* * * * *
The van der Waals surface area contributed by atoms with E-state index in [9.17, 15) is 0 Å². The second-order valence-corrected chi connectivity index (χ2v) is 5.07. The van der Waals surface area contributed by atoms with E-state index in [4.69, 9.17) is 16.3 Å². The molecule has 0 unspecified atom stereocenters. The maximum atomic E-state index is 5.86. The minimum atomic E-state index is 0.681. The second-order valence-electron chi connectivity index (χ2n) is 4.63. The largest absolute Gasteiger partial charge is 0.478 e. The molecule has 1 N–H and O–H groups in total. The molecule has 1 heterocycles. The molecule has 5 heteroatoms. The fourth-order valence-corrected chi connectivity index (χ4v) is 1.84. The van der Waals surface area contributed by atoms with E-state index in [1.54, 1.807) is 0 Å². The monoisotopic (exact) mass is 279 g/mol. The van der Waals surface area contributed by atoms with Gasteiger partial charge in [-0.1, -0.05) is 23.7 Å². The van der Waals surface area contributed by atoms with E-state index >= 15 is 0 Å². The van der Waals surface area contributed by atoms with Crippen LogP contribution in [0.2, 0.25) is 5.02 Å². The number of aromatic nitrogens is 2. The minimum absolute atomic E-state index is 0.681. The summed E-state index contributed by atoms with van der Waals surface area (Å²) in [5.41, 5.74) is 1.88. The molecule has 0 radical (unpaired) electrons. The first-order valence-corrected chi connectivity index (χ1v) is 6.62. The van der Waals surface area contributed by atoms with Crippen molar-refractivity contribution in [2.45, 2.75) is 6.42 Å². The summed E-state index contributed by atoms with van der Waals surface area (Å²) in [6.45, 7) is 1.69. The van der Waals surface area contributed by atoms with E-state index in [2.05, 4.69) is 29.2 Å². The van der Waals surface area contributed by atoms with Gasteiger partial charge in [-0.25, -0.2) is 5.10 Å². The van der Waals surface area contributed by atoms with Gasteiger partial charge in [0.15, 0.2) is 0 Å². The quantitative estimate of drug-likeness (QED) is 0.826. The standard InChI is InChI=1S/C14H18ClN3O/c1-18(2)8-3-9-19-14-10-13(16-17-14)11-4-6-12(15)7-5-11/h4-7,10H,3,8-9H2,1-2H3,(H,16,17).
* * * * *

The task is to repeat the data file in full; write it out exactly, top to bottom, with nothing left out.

The van der Waals surface area contributed by atoms with E-state index in [9.17, 15) is 0 Å². The second-order valence-corrected chi connectivity index (χ2v) is 5.07. The van der Waals surface area contributed by atoms with E-state index in [4.69, 9.17) is 16.3 Å². The molecule has 0 unspecified atom stereocenters. The maximum atomic E-state index is 5.86. The minimum atomic E-state index is 0.681. The second-order valence-electron chi connectivity index (χ2n) is 4.63. The largest absolute Gasteiger partial charge is 0.478 e. The molecule has 1 N–H and O–H groups in total. The molecule has 1 heterocycles. The molecule has 5 heteroatoms. The fourth-order valence-corrected chi connectivity index (χ4v) is 1.84. The van der Waals surface area contributed by atoms with E-state index in [1.54, 1.807) is 0 Å². The monoisotopic (exact) mass is 279 g/mol. The van der Waals surface area contributed by atoms with Gasteiger partial charge in [-0.1, -0.05) is 23.7 Å². The van der Waals surface area contributed by atoms with E-state index >= 15 is 0 Å². The van der Waals surface area contributed by atoms with Crippen LogP contribution in [0.2, 0.25) is 5.02 Å². The number of aromatic nitrogens is 2. The minimum absolute atomic E-state index is 0.681. The summed E-state index contributed by atoms with van der Waals surface area (Å²) in [5.41, 5.74) is 1.88. The molecule has 0 radical (unpaired) electrons. The first-order valence-corrected chi connectivity index (χ1v) is 6.62. The van der Waals surface area contributed by atoms with Crippen molar-refractivity contribution in [2.45, 2.75) is 6.42 Å². The summed E-state index contributed by atoms with van der Waals surface area (Å²) in [6.45, 7) is 1.69. The van der Waals surface area contributed by atoms with E-state index in [2.05, 4.69) is 29.2 Å². The van der Waals surface area contributed by atoms with Gasteiger partial charge in [-0.25, -0.2) is 5.10 Å². The van der Waals surface area contributed by atoms with Gasteiger partial charge in [0.15, 0.2) is 0 Å². The quantitative estimate of drug-likeness (QED) is 0.826. The standard InChI is InChI=1S/C14H18ClN3O/c1-18(2)8-3-9-19-14-10-13(16-17-14)11-4-6-12(15)7-5-11/h4-7,10H,3,8-9H2,1-2H3,(H,16,17).